Bad roads and worse choices

By Rose Simpson

A few years back, a sweet, petite Ottawa girl was found hanging by a red ribbon in her apartment.

Her name was Michelle and she was only 20 years old. She came from a good family and had a wonderful circle of friends. For several years, Michelle spent nearly every day at our house, chilling with the “goonies” in the large room we set up for the boys.

Michelle was a quiet girl who seemed to get just a little more wasted than the other kids when she partied. One night, Scott drove her home in the late evening after he had found her crying on the floor of the bathroom. Clearly, Michelle had some self-esteem issues, but she was no worse than many teenaged girls.

The news of her death was shocking to us.

We learned from the boys that, after high school ended, Michelle had taken up stripping at one of the local joints and had some issues with management over drugs. She fought with her bosses just days before she was found dead.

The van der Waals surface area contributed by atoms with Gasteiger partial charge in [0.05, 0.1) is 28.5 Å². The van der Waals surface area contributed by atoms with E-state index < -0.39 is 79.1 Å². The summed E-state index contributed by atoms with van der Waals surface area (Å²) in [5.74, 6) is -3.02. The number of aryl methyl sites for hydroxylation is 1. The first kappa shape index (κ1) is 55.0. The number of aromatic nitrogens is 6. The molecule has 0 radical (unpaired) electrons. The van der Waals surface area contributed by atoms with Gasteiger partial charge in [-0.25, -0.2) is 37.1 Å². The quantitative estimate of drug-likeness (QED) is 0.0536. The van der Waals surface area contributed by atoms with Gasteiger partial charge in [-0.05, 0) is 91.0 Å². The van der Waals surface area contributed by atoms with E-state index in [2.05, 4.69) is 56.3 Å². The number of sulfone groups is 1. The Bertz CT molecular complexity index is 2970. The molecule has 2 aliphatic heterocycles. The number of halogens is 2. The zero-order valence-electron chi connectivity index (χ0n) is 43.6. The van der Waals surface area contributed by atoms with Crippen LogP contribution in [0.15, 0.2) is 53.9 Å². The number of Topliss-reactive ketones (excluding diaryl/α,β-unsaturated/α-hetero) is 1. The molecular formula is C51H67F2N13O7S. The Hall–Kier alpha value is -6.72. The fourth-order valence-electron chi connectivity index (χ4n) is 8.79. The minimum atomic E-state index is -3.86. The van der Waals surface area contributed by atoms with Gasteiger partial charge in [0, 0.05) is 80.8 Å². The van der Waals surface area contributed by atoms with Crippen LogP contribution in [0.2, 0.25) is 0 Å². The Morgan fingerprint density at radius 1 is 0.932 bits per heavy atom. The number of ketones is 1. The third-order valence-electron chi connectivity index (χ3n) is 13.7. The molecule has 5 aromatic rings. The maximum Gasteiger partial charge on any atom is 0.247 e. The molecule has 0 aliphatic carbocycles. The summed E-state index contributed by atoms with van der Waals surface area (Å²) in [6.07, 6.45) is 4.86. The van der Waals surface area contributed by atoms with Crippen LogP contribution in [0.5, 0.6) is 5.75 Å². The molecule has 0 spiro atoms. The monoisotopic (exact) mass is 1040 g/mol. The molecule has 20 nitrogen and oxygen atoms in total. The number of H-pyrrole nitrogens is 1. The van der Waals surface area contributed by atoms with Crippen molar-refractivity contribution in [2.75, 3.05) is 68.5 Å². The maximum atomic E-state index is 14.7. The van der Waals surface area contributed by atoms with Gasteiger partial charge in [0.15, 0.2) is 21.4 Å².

At the time, we were all convinced that sweet little Michelle had been murdered, though her death was ruled suicide.

I visited her Facebook every day for about a year. I was troubled about the fact that the circumstances surrounding Michelle’s death were glossed over. The ribbon, to me, seemed like it could be a message. Those in the drug trade have that kind of sense of humor.

Just this week, my daughter Marissa told me about another girl, her longtime high school friend, who had taken up stripping. The girl I’ll call Jane had gone back to adult high school, wanting to become a travel agent, but something went wrong. 

I worry for Jane’s state of mind, and I worry about her safety.

I wish we could have done something. We knew these girls. They came to our house, they ate our food, they shared good memories with our kids. We took Jane to Montreal on a road trip for Marissa’s 18th birthday.  We watched Michelle graduate from high school.

Did nobody care enough to to try to stop them, to find a way to alter their path?

I was reminded of Michelle and Jane this week because of the Jessica Riopelle story. Jessica lost her life in a seedy motel beside the strip club where she worked. She was only 23-years-old and lost her life at the end of a bloody hammer.

It troubles me that so few people care about these girls. They make judgements about them without knowing that the girls who dance exotically, for money, drugs, or just to fuel male fantasies, once played basketball and dress up dolls. They have brothers and sisters, and friends who love them.

It is such a shame they will never be grow up to be wives or mothers. Or just adult children.

Instead, they found their future at the end of a red ribbon or a bloody hammer.


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